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In the beginning, anatomy

Yale Medicine Magazine, 1999 - Fall / 2000 - Winter


A few weeks ago, the first-year medical and physician associate students sat in Hope 110 for an introduction to the anatomy course, with professors and second-year students describing the experience of dissection and how crucial it is to understanding the body and human disease. Professor William Stewart, Ph.D., asked several veterans of the course to make a few remarks. One was Margaret Bourdeaux, a second-year student who had recently returned from her second trip to the Balkans, where she and fellow students volunteered in a camp for refugees from Kosovo.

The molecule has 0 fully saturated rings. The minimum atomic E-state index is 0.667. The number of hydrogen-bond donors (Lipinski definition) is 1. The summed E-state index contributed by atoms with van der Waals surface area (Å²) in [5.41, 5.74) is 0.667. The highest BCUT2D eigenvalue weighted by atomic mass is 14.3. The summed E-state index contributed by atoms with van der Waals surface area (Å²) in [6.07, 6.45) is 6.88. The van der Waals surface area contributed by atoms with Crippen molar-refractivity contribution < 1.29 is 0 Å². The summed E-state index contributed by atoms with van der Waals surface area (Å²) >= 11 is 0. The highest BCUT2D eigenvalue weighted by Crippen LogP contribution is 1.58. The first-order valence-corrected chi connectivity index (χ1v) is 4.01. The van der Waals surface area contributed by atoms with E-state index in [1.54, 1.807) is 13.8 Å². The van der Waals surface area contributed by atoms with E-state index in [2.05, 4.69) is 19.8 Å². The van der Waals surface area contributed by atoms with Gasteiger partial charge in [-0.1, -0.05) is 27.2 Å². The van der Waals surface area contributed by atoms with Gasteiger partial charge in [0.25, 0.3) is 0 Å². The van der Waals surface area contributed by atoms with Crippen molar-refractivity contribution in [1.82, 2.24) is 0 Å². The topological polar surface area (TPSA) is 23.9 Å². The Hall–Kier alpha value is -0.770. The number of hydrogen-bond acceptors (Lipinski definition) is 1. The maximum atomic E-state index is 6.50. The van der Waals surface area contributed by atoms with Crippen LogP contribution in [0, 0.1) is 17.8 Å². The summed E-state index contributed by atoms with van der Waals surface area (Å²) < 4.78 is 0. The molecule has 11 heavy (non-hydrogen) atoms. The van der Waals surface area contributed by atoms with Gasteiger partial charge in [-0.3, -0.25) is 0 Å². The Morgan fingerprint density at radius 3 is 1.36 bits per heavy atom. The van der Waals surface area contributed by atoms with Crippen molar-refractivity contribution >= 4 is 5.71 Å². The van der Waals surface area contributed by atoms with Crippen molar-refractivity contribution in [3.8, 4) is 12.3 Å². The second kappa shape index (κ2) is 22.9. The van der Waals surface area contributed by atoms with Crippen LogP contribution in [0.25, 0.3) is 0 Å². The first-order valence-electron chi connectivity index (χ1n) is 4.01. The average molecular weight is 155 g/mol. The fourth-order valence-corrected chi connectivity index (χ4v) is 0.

Margaret and other second-year students helped prepare the new students for their first encounter with a cadaver, the human body that they will come to know intimately over the course of the next few months. Several of the students talked about shedding tears over the cadaver, or simply standing in silence and gratitude for this gift to science. “I remember sitting where you are, thinking how I wanted to have the perfect initial reaction,” Margaret said. That reaction, she assumed, would say a lot about the student. Crying wouldn’t do, nor would an inappropriate display of humor. Margaret’s moment of truth came on the second day in the anatomy lab, when it was time to begin dissection and, much to her dismay, she found herself laughing uncontrollably. “I had to leave the room,” she told a relieved-looking roomful of new students, who clearly appreciated the story. “What I learned was that initial reactions are not who you really are.”